In The Break Room’s “2018: Year in Review” podcast, Privia Health CEO Shawn Morris explains how the desire to improve the patient experience while lowering healthcare costs has lead to consolidation. These concerns over expenses and effectiveness weighed heavily on patients’ minds, as evidenced by the midterm election exit polls that showed healthcare was the primary issue for voters. One way to analyze the year’s trends is through these consolidations, partnerships, and alliances. From these ventures, we extract a few key takeaways that summarize the current state of healthcare … and may even predict interesting future developments!
All right, time for a deep dive into what happened in 2018!
Mergers and acquisitions (M&A) dominated the private sector. While overall (M&A) activity took a double-digit dip in Q3, the overall number and value of these high-dollar partnerships remained robust. A closer analysis of the subsets showed that long-term care was the most popular and profitable category, while managed care and physician medical groups saw a decline.
It would be impossible to discuss 2018’s M&A activity without mentioning two mega-deals: CVS-Aetna and Cigna-Express Scripts. This union between the pharmaceutical giant CVS and insurer Aetna encapsulates four tenets of healthcare consumerism: accessibility, transparency, simplicity, and cost-reduction. This soon-to-close $69 billion merger will allow CVS to offer extended health services for chronic-care management and primary care shortly thereafter. Cigna’s recent acquisition of Express Scripts highlighted the overlooked value of pharmacy benefit management (PBM). The $67 billion merger emphasizes the value of PBM in a world of rising drug costs and bloated, inefficient services.
The trend is not limited to corporations either; consolidation among hospitals is another driving force in healthcare. There’s no better example than the Beth Israel-Lahey Health merger, which was approved in November with conditions involving a price cap and services for low-income communities. Maura Healey, the attorney general who approved the merger, said, “Through this settlement, Beth Israel-Lahey Health will cap its prices, strengthen safety net providers across the region, and invest in needed behavioral health services. These enforceable conditions, combined with rigorous monitoring and public reporting, create the right incentives to keep care in community settings and ensure all our residents can access the high-quality healthcare they deserve.”
Another disruptive factor in 2018 was the spread of unorthodox collaborations, including the unnamed joint venture between Amazon, JPMorgan Chase, and Berkshire Hathaway that signals the influence of healthcare consumerism. While not formalized like M&A, this partnership between consumer giants is a significant shift in the healthcare industry. Though little is known, experts speculate that the entity will leverage AI, cloud computing, and analytics to provide healthcare for the companies’ combined 1.2 million employees.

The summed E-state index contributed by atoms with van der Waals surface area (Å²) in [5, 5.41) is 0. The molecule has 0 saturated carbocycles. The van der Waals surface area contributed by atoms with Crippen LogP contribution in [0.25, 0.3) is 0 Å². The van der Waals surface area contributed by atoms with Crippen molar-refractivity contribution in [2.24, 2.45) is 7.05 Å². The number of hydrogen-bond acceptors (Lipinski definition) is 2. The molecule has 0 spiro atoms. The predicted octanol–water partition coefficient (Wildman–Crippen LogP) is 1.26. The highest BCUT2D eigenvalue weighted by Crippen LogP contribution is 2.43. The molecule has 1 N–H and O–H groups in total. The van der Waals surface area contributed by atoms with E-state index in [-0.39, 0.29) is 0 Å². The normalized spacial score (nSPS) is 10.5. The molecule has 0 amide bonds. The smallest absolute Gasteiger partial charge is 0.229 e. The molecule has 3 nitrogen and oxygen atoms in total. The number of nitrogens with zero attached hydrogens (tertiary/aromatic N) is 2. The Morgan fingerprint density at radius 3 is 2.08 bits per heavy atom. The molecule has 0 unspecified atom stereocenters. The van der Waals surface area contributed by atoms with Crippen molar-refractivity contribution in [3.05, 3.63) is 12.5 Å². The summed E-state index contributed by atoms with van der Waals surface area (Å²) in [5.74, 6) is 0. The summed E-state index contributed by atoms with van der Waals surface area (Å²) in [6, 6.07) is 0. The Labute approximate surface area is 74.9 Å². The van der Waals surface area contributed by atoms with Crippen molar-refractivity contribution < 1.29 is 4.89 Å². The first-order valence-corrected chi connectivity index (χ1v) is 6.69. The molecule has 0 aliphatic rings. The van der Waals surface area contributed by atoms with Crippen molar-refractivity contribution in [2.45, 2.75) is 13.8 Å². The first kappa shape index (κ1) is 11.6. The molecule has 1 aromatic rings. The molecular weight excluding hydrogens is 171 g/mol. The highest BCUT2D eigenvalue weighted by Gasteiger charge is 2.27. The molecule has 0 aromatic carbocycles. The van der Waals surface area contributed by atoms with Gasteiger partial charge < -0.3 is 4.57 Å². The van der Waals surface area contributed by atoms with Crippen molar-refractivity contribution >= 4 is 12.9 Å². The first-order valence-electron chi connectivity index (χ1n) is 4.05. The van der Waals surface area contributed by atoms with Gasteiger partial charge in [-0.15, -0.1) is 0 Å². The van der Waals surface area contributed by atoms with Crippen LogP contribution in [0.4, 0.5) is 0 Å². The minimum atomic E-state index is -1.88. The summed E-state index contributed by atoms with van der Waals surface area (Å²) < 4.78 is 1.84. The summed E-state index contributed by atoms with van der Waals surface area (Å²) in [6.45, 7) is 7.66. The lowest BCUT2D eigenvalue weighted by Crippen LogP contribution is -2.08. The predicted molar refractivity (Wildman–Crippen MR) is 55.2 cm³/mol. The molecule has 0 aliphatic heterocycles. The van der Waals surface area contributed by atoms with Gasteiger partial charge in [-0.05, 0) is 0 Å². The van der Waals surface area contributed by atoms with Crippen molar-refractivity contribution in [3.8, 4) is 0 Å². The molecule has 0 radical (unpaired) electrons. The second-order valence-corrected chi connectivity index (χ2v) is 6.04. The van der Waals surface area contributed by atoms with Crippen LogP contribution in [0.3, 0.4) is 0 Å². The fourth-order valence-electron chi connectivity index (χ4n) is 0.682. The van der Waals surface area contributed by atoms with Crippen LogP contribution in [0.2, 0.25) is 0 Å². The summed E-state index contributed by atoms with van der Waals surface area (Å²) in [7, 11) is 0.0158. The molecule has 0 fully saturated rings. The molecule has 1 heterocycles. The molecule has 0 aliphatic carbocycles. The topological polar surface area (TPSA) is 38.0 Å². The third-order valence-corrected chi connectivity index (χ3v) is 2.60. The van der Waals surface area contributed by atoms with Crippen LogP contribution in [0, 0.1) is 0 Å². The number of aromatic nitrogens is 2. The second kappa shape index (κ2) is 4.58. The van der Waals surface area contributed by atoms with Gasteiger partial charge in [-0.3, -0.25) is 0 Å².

Walmart’s recent alliance with the Department of Veterans Affairs (VA) points to another trend: telehealth. The wholesale retailer and the second-largest federal department announced plans to beta test the service at several locations nationwide. The VA is the nation’s biggest consumer of telehealth with nearly 1,000,000 visits in 2017. Furthermore, the VA Mission Act of 2018 enabled providers to offer telecare across state lines, thereby overriding a legal loophole that had restricted telehealth expansion.
More recently, Apple hired approximately 50 doctors. While this development is very recent and no official statements exist, it is likely that Apple seeks to leverage these doctors’ expertise to perfect and enhance the Apple Watch, which was approved as a medical device by the FDA earlier this year. The landmark decision was a significant development for the Internet of Healthcare Things, which has grown to include devices that support remote patient monitoring, “smart” pills and medicine bottles, and even a Bluetooth-enabled pacemaker. Earlier this year, the Centers for Medicare and Medicaid Services finalized a rule that allows providers to bill for time spent analyzing data from remote patient monitoring devices.
- Long-term care is generating more M&A attention than all other sub-industries.
- The Department of Justice’s disapproval of payer mergers (such as 2017’s attempted Aetna-Humana and Cigna-Anthem deals) led to innovative new proposals, such as those between payers and pharmacies and pharmacy benefit managers.
- Telehealth continues to grow, bolstered by federal-private partnerships and fewer legal obstacles.
- Employers are realizing that employer-sponsored health plans are too expensive and limited for their employees and are seeking alternatives (perhaps by creating their own healthcare providers).
- The Internet of Healthcare Things is expanding and gaining credibility.
- Healthcare consumerism is motivating many of the decisions, prioritizing accessibility, transparency, and positive disruption.
What do you think the biggest trends were? Let us know in the comments!